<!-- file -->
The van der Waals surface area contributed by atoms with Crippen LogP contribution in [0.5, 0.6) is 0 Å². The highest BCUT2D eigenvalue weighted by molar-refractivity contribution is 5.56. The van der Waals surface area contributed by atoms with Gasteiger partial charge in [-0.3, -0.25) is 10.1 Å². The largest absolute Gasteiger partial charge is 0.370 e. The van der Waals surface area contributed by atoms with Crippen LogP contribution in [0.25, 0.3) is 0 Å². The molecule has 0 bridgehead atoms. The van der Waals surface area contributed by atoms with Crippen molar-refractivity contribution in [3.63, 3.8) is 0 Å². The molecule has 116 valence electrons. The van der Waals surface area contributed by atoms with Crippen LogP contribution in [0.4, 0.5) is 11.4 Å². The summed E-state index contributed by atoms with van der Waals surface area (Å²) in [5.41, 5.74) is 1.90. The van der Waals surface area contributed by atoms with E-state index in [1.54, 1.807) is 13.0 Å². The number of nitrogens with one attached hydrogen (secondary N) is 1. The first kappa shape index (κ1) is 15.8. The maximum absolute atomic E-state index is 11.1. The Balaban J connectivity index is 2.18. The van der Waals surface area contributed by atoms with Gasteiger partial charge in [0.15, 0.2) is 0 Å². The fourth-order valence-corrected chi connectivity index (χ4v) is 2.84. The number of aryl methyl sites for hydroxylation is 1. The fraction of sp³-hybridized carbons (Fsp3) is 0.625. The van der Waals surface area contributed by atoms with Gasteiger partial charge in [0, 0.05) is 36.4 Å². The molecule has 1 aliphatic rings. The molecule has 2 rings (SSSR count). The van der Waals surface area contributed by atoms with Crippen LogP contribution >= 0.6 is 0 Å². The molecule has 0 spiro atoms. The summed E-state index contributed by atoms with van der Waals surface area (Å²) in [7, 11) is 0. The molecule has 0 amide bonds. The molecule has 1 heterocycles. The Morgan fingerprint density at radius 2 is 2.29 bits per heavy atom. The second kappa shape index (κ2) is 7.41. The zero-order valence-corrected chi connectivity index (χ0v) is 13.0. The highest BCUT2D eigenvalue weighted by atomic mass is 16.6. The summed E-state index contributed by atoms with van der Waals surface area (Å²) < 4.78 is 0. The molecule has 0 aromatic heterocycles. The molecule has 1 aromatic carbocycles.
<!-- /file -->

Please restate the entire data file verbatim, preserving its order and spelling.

The van der Waals surface area contributed by atoms with Crippen LogP contribution in [0.5, 0.6) is 0 Å². The highest BCUT2D eigenvalue weighted by molar-refractivity contribution is 5.56. The van der Waals surface area contributed by atoms with Gasteiger partial charge in [-0.3, -0.25) is 10.1 Å². The largest absolute Gasteiger partial charge is 0.370 e. The van der Waals surface area contributed by atoms with Crippen LogP contribution in [0.25, 0.3) is 0 Å². The molecule has 0 bridgehead atoms. The van der Waals surface area contributed by atoms with Crippen molar-refractivity contribution in [3.63, 3.8) is 0 Å². The molecule has 116 valence electrons. The van der Waals surface area contributed by atoms with Crippen LogP contribution in [0.4, 0.5) is 11.4 Å². The summed E-state index contributed by atoms with van der Waals surface area (Å²) in [5.41, 5.74) is 1.90. The van der Waals surface area contributed by atoms with E-state index in [1.54, 1.807) is 13.0 Å². The number of nitrogens with one attached hydrogen (secondary N) is 1. The first kappa shape index (κ1) is 15.8. The maximum absolute atomic E-state index is 11.1. The Balaban J connectivity index is 2.18. The van der Waals surface area contributed by atoms with Gasteiger partial charge in [0.15, 0.2) is 0 Å². The fourth-order valence-corrected chi connectivity index (χ4v) is 2.84. The number of aryl methyl sites for hydroxylation is 1. The fraction of sp³-hybridized carbons (Fsp3) is 0.625. The van der Waals surface area contributed by atoms with Gasteiger partial charge in [0, 0.05) is 36.4 Å². The molecule has 1 aliphatic rings. The molecule has 2 rings (SSSR count). The van der Waals surface area contributed by atoms with Crippen LogP contribution >= 0.6 is 0 Å². The molecule has 0 spiro atoms. The summed E-state index contributed by atoms with van der Waals surface area (Å²) in [7, 11) is 0. The molecule has 0 amide bonds. The molecule has 1 heterocycles. The Morgan fingerprint density at radius 2 is 2.29 bits per heavy atom. The second kappa shape index (κ2) is 7.41. The zero-order valence-corrected chi connectivity index (χ0v) is 13.0. The highest BCUT2D eigenvalue weighted by atomic mass is 16.6. The summed E-state index contributed by atoms with van der Waals surface area (Å²) < 4.78 is 0. The molecule has 0 aromatic heterocycles. The molecule has 1 aromatic carbocycles.